What constitutes a good cancer screening?
Tuesday, November 13, 2012 9:00 PM
My patients often ask me to do tests to make sure they don't have cancer. Our ability to detect cancer early when treatment is more likely to lead to prolonged survival or even a cure is not as simple as it seems. This has hopefully become more apparent to the general population as the arguments have unfolded in the popular press for and against screening tests like mammography for breast cancer detection and PSA blood tests for prostate cancer.
So, what constitutes a good cancer screening test? First of all, screening tests are developed for conditions that have a high incidence in the population and that, if found, respond to treatment that will extend the patient's life. Screening tests must also pose little risk to the patient (more on that below).
When evaluating whether or not to get a screening test, it's very important to know how accurate the test is. For that, you need to have a basic knowledge of statistics. The best screening tests have a high specificity or "true negative" rate (if the test is negative, it's less likely the patient has the condition) and high sensitivity "true positive" rate (if the test is positive, it's more likely the patient has the condition). So, the optimal screening test has 100 percent specificity (negative = no disease) and 100 percent sensitivity (positive = has disease). There is no such test.
For example, the sensitivity of mammography to detect breast cancer is about 79 percent (even lower in women 40 to 49 due to dense breast tissue) and the specificity is about 90 percent. So, with a sensitivity of 79 percent (a negative test will be truly negative about 79 percent of the time), around 20 percent of women who are told they have a normal mammogram will have breast cancer. The converse is also true - the 90 percent specificity of the test means ten percent of women who are told they have breast cancer on mammography actually do not.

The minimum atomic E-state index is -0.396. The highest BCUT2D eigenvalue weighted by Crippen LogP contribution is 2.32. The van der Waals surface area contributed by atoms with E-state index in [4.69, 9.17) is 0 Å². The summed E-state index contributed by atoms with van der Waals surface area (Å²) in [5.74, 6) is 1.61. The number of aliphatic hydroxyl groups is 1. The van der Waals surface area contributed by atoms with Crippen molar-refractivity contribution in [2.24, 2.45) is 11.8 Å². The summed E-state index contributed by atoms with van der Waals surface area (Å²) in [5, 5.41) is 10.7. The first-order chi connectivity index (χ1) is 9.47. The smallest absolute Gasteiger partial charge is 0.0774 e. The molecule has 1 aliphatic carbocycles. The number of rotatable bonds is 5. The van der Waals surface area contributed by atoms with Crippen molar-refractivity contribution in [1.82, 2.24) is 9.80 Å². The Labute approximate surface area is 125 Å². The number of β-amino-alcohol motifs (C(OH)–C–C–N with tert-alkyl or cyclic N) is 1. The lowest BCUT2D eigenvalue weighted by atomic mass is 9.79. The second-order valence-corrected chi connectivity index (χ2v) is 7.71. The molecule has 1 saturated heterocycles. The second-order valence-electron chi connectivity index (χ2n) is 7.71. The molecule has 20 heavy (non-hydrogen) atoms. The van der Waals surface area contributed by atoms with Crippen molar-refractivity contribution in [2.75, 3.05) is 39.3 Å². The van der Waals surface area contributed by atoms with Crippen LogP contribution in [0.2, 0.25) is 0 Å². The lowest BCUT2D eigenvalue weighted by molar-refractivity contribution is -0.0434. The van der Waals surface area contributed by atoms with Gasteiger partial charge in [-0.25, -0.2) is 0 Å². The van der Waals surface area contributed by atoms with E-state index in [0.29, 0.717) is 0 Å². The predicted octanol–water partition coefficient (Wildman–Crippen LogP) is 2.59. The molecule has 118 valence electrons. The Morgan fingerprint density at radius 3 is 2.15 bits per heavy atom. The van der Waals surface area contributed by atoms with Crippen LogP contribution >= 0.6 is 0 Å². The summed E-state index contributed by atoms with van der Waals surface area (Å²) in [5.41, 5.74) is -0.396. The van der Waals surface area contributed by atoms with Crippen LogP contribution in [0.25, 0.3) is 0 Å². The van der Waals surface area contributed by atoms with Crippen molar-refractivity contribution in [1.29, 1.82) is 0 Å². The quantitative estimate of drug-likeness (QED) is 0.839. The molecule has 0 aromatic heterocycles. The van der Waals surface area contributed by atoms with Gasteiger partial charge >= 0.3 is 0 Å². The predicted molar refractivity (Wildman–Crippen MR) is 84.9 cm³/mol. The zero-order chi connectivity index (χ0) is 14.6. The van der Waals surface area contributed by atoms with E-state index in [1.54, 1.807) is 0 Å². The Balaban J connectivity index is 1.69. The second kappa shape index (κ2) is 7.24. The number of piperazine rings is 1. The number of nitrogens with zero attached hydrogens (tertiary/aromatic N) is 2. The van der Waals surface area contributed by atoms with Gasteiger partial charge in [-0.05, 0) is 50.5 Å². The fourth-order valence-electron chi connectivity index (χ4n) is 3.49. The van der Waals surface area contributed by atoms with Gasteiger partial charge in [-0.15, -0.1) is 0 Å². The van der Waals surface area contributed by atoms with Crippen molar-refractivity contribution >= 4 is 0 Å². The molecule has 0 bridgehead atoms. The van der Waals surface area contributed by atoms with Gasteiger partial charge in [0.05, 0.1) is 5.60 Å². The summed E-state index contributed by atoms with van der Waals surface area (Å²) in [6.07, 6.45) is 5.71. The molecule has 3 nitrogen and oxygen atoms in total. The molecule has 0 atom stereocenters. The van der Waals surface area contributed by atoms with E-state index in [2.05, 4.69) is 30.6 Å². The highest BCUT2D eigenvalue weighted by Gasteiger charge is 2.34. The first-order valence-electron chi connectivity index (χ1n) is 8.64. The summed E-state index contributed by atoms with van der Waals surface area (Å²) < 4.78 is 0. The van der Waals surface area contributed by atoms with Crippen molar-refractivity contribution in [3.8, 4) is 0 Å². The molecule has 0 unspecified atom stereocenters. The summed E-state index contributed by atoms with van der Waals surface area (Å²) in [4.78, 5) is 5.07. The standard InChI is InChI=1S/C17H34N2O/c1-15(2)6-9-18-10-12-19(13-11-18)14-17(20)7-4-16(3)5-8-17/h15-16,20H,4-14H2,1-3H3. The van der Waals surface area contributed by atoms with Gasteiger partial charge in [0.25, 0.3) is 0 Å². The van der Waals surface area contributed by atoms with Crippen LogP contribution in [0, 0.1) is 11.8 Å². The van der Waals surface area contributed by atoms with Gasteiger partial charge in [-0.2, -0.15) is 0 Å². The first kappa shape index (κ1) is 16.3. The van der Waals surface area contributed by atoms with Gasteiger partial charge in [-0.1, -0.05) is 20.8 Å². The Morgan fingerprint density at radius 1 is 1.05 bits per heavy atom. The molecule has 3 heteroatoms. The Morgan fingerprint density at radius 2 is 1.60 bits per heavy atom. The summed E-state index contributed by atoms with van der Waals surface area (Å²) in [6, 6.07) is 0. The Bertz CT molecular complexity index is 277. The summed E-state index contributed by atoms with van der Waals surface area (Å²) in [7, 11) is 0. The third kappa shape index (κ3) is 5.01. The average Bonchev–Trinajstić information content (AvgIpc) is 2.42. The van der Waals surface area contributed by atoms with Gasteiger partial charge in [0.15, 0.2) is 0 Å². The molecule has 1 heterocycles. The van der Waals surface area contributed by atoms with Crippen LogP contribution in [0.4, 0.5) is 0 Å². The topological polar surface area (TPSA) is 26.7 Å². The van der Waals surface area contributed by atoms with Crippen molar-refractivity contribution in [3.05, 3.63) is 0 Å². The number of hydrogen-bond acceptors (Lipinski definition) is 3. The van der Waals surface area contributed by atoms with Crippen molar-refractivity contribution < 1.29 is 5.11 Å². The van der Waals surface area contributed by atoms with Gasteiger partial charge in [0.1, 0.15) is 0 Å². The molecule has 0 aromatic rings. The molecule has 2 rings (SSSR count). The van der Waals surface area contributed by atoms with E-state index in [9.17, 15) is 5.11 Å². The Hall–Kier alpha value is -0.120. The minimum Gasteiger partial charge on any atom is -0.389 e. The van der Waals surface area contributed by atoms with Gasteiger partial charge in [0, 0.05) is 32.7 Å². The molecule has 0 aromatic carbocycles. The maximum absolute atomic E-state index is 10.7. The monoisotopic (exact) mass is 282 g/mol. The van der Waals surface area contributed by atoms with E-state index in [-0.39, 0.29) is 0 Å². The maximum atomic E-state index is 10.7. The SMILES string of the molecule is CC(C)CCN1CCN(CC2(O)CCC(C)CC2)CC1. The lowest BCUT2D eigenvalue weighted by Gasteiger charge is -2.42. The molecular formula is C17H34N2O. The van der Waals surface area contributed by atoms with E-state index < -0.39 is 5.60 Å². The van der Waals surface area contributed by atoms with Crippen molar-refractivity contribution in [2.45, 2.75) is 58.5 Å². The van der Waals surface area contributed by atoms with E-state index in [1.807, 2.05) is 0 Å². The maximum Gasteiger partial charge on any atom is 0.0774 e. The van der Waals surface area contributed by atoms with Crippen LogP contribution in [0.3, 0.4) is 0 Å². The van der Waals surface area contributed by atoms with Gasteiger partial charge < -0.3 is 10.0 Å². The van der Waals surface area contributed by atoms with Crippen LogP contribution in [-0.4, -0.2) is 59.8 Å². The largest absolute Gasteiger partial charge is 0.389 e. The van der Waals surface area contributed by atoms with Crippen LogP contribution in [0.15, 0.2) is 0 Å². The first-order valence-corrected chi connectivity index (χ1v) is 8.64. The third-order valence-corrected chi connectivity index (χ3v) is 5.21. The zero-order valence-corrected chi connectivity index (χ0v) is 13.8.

In regard to men and prostate cancer, the reliability of PSA testing is much more complex than mammography. The sensitivity and specificity vary widely based on the context in which the PSA value is used. We often don't just look at the absolute PSA number - we look at the rate of change from test to test, the value in relation to the size of the prostate, whether or not the clinician finds a lump on the prostate, the age of the patient, etc.
I promised to address the risks of cancer screening. I think most people who know there is a screening test for a certain cancer want to have it so they can get early treatment and live a longer, hopefully cancer-free life. However, recall that pesky, true-positive "sensitivity" statistic.
Using mammography as an example, a sensitivity of 79 percent means that 21 percent of patients who have a positive test will not have cancer. This becomes problematic when we are obligated to start looking for a cancer that does not exist. Women worry, get breast biopsies that come back negative, are subjected to more intense testing, etc. There are also the risks of surgery - anesthesia, infection, scarring, etc.
PSA screening can be even more problematic, having an even lower sensitivity. Men often get prostate biopsies and treatment that may include surgery or radiation. In addition to the surgical risks, they can develop impotence, incontinence, bowel problems, etc.
Does screening and catching a cancer early prolong someone's life? One concept I need to address that helps answer this is termed "lead time bias." This is very important since many screening tests claim to "save lives." There is a stark difference between living longer after a diagnosis of cancer vs. living longer.
Using PSA screening as an example, say a man chooses to not see a doctor and develops prostate cancer at age 50. Since the majority of prostate cancers are slow-growing, he does not develop symptoms of cancer until age 75 and dies at 80. He lived 30 years with cancer, but was not aware he had it until 75 - as far as he was concerned (and the people who keep cancer statistics), he only lived for five years after his diagnosis.
Now suppose the same man sees his doctor and has a PSA test at age 50 that finds his cancer. He receives treatment for it and dies at 80. He lived for 30 years after his diagnosis, so it appears the treatment saved his life and gave him 25 more years than if he had not received treatment (30 years vs. 5). Here's the kicker - the man who received treatment at 50 developed treatment complications and had 30 years of urinary incontinence and impotence.
Who had the better quality of life? These are the questions physicians and patients have to mull over when deciding whether or not to pursue cancer screening. I promised you it's not as simple as it seems.
Dr. John Roberts is a family physician. He is also one of the owners of The Paper of Montgomery County. Send him your question today by e-mail at firstname.lastname@example.org.